::November 2015::
Teaching Biomechanics at FH-Joanneum

Choosing the optimal stent - numerical
strategies

Introduction

Clinical studies have identified factors
such as the stent design and the deployment technique that
are one cause for the success or failure of angioplasty treatments.
In addition, the success rate may also depend on the stenosis
type. Hence, for a particular stenotic artery, the optimal
intervention can only be identified by studying the influence
of factors such as stent type, strut thickness, geometry of
the stent cell, and stent-artery radial mismatch with the
wall. We propose a methodology that allows a set of stent
parameters to be varied, with the aim of evaluating the difference
in the mechanical environment within the wall before and after
stenting. Novel scalar quantities attempt to characterize
the wall changes in form of the contact pressure caused by
the stent struts, and the stresses within the individual components
of the wall caused by the stent. These quantities are derived
numerically and serve as indicators, which allow the determination
of the optimal size and type of the stent for each individual
stenosis. In addition, the luminal change due to angioplasty
may be computed as well. The methodology is demonstrated by
using a full three-dimensional geometrical model of a postmortem
specimen of a human iliac artery with a stenosis using imaging
data. To describe the material behavior of the artery, we
considered mechanical data of eight different vascular tissues,
which formed the stenosis. The constitutive models for the
tissue components capture the typical anisotropic, nonlinear
and dissipative characteristics under supra-physiological
loading conditions. Three-dimensional stent models were parameterized
in order to fit into the numerical device-optimization process.
For the three-dimensional stent-artery interaction we use
a contact algorithm based on smooth contact surfaces of at
least C^{1}-continuity, which prevents numerical problems
known from standard facet-based contact algorithms. The proposed
methodology has the potential to provide a scientific basis
for optimizing treatment procedures and stent geometries and
materials, to help stent designers examine new stent designs
‘virtually’, and to assist clinicians in choosing
the most suitable stent for a particular stenosis.

Arterial model

An external iliac artery (female, 65 year
old) was harvested during autopsy within 24 hours from death.
The investigated artery has an atherosclerotic lesion of type
V, according to Stary et al., which contains mainly reparative
smooth muscle cells and fibrous tissue and additionally two
or more lipid pools of unequal size separated from each other
by cells and fibrous tissue. Two cross-sectional macroscopic
views of the stenotic iliac artery are provided in Fig. 1,
Sections A-A and C-C. The axial in situ pre-stretch, defined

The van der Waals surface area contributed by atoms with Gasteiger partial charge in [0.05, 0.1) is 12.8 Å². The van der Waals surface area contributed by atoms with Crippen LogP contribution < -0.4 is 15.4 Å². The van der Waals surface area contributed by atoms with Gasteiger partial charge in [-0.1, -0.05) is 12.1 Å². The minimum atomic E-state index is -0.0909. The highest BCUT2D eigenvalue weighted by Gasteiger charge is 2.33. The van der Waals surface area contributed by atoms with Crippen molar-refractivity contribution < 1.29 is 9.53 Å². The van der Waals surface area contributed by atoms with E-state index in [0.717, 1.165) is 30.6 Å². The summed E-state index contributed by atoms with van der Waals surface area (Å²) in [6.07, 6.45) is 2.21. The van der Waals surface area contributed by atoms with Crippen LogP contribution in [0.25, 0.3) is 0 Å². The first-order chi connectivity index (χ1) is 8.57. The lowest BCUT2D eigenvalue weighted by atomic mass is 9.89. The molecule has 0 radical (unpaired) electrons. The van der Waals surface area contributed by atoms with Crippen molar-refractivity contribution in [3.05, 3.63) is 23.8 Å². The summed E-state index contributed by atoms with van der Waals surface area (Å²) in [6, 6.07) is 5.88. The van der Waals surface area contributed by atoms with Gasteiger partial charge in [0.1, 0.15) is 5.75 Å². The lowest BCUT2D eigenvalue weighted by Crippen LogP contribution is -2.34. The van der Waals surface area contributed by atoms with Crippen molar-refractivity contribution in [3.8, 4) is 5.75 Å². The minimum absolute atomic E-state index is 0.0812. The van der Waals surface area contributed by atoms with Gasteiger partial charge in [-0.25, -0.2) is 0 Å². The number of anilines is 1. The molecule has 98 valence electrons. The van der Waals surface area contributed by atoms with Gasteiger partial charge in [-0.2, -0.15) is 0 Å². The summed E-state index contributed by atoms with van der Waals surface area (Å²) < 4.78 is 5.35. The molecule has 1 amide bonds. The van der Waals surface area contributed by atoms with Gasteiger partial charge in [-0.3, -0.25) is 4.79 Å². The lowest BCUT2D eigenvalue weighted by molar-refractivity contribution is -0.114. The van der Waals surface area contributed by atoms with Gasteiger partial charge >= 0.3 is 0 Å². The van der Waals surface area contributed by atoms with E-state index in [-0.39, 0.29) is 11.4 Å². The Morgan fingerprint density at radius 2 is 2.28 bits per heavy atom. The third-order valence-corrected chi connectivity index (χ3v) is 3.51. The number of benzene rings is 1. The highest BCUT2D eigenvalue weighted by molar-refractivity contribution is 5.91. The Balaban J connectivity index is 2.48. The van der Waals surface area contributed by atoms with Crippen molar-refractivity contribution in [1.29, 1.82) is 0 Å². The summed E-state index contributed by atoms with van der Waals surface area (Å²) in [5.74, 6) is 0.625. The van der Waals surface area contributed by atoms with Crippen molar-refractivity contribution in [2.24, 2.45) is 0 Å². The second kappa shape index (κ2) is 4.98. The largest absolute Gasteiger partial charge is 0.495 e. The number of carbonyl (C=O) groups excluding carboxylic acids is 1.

as the ratio of in situ length to ex situ length, was calculated
to be 1.052. Use of autopsy material from human subjects was
approved by the Ethics Committee, Medical University Graz,
Austria.

Fig. 1: Sections of the analyzed
external iliac artery. Section B-B is the region with
the smallest lumen diameter. The tissue components are:
adventitia (A), non-diseased media (M-nos), non-diseased
intima (I-nos), fibrous cap (I-fc), lipid pool (I-lp),
calcification (I-c), fibrotic intima at the medial border
(I-fm) and diseased media (M-f). The regions for the analysis
of edge effects, are denoted by the areas with dotted
frames (Section D-D).

In order to detect the three-dimensional
geometry for reconstruction purposes, we use hrMRI. For this
lesion eight different tissue types were considered: the non-diseased
intima I-nos, fibrous cap I-fc (fibrotic part at the luminal
border), fibrotic intima at the medial border I-fm, calcification
I-c, lipid pool I-lp, non-diseased media M-nos, diseased fibrotic
media M-f and adventitia A. This classification has resulted
in a separation of the diseased vessel wall (compare with
Fig. 1) that is (solid) mechanically representative and that
covers the gross histological composition of the stenosis.
This separation is also physically feasible using surgical
instruments.

For each scanned image-based cross-section the borders of
the arterial components were traced automatically by a set
of points. These points were then fitted by NURBS curves using
a least-square fitting procedure. Finally, the curves were
combined along the arterial axis in order to get the boundary
surfaces of the different tissue components. NURBS representations
have the advantage that they enable discretizations of different
mesh densities to be based on a single smooth surfaces. They
provide a suitable basis for mesh adaption procedures that
allow mesh refinement with respect to the (original) reference
geometry, and for error estimation.

Stent parameterization

Fig. 2 : Three different stent
geometries described by a number of (geometrical) parameters,
denoted by lower case letters (upper panels). The cell
types are based on products that are (or were) available
commercially: (a) Multi-Link Tetra™ stent (Guidant):
S1, (b) NIROYAL™-Elite stent (Boston-Scientific):
S2, (c) InFlow-Gold-Flex™ stent (InFlow Dynamics):
S3. The lower panels show the generated 3D views of
the different stents.

Parametric design is a useful technique
in engineering practice when products are tailored to fit
specific customer needs or when numerical optimization is
used to generate the optimal design of a product. Both requirements
are to be addressed for the design of novel stents regarding
their geometric structure. Basically, the parameterization
of a stent involves the geometry of the stent cells, the
geometry of the stent struts, which may vary across the
stent length, and the nominal stent diameter and the length.